Coining geo terms

At the time Koerner wrote his first book, the polymers now known as geosynthetics were simply known as construction fabric materials, and even that term wasn’t formalized. Koerner says civil engineer Dr. J.P.

Giroud coined the word “geotextiles,” and the term “geosynthetics” came from Joe Fluet Jr., P.E. The phrase “geosynthetic clay liners” is attributed to Koerner.

Although Koerner contributed to the current terminology, he wishes the field of geosynthetics was known instead as geopolymers. “I went along with geosynthetics even though I’d written a couple of papers by then using the term geopolymers,” he says. “I wish I’d stuck to my guns because in truth everything is a synthetic. Concrete is a synthetic. Steel is a synthetic. Really we’re in the polymer business.”

By the mid-1980s the terms were solidified and the field of geosynthetics was gaining steam. And despite his feelings about what he would like the field to be called, Koerner doesn’t dwell on what could have been. “I do wish our field today would have been geopolymers but, as they say, the horse done left the barn,” he says.

The good book

In 1984 Koerner wrote another book, Designing with Geosynthetics, which when compared to his first book he says is “the good one.” Now in its 6th edition, the 900-plus-page book has been published in four languages, with approximately 40,000 copies sold. What made the book better than the first one, he

Last year alone, Koerner conducted 55 webinars as well as several day-long and half-day courses on geosynthetics. Photo:Dennis Degnan.
Last year alone, Koerner conducted 55 webinars as well as several day-long and half-day courses on geosynthetics. Photo:Dennis Degnan.

says, is that it had terms like geotextiles, geogrids, geomembranes and geocomposites, by which he was able to organize the book. “And each edition includes more and more chapters devoted to unique things like geospacers, geofoam and geonets,” he says. “The book has been really good for the industry and by association for me, Drexel and [eventually] GSI.”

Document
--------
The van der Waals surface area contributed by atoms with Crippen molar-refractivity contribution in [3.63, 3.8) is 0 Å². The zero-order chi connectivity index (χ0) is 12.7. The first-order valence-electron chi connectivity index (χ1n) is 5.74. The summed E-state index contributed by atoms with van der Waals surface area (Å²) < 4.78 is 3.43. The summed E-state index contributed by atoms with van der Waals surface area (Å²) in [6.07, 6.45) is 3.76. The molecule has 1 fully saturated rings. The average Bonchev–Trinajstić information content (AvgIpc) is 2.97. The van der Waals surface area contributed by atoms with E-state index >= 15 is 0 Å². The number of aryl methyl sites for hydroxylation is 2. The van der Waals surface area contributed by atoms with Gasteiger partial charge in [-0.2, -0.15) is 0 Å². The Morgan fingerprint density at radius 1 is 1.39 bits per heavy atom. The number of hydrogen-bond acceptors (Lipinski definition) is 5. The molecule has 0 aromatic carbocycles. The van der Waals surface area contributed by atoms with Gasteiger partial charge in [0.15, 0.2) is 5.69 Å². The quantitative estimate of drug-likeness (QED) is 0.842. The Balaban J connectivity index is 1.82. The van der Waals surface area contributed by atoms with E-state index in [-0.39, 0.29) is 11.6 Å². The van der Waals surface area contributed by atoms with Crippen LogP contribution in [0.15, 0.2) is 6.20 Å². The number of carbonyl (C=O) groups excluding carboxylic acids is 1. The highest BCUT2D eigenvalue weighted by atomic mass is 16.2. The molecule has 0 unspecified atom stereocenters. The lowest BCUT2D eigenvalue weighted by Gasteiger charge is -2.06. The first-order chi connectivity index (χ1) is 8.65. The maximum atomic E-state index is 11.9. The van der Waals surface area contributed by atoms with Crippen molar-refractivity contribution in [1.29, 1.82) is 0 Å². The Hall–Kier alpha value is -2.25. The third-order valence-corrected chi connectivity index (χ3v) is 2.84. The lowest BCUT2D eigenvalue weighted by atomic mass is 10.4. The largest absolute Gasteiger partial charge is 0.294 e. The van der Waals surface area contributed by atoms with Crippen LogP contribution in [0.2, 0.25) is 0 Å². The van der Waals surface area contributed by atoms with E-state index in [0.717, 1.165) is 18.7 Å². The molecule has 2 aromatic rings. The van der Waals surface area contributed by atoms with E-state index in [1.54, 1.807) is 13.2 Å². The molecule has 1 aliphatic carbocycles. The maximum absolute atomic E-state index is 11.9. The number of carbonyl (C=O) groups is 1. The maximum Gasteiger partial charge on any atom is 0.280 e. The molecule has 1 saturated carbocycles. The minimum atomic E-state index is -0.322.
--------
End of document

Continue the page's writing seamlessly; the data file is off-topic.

Two years later, Koerner founded GSI, a consortium of organizations with the mission to develop and transfer knowledge, assess and critique geosynthetics, and provide services to its members. “It was clear to me that this geosynthetics stuff was hot and I was still teaching as a full-time faculty member at Drexel and did not have enough time for the growing interest in geosynthetics,” he says. “The question was: Do I stay at university to continue what I was doing or do I create some kind of an institute? I chose a third option and created GSI within Drexel.”

These days one of Koerner’s sons, Dr. George Koerner, is the director of GSI and has taken over many of the responsibilities Bob Koerner had, including copious amounts of travel. “George is an expert in his own right,” Koerner says. “He has a doctoral degree in geotechnical engineering, the same as mine. He worked in industry, returned here in the latter part of the 80s and became director about four years ago. One of the ways you made sure someone stays with an organization is to make them the director, and you become emeritus. We have a nice division of duties.”

Virtual presence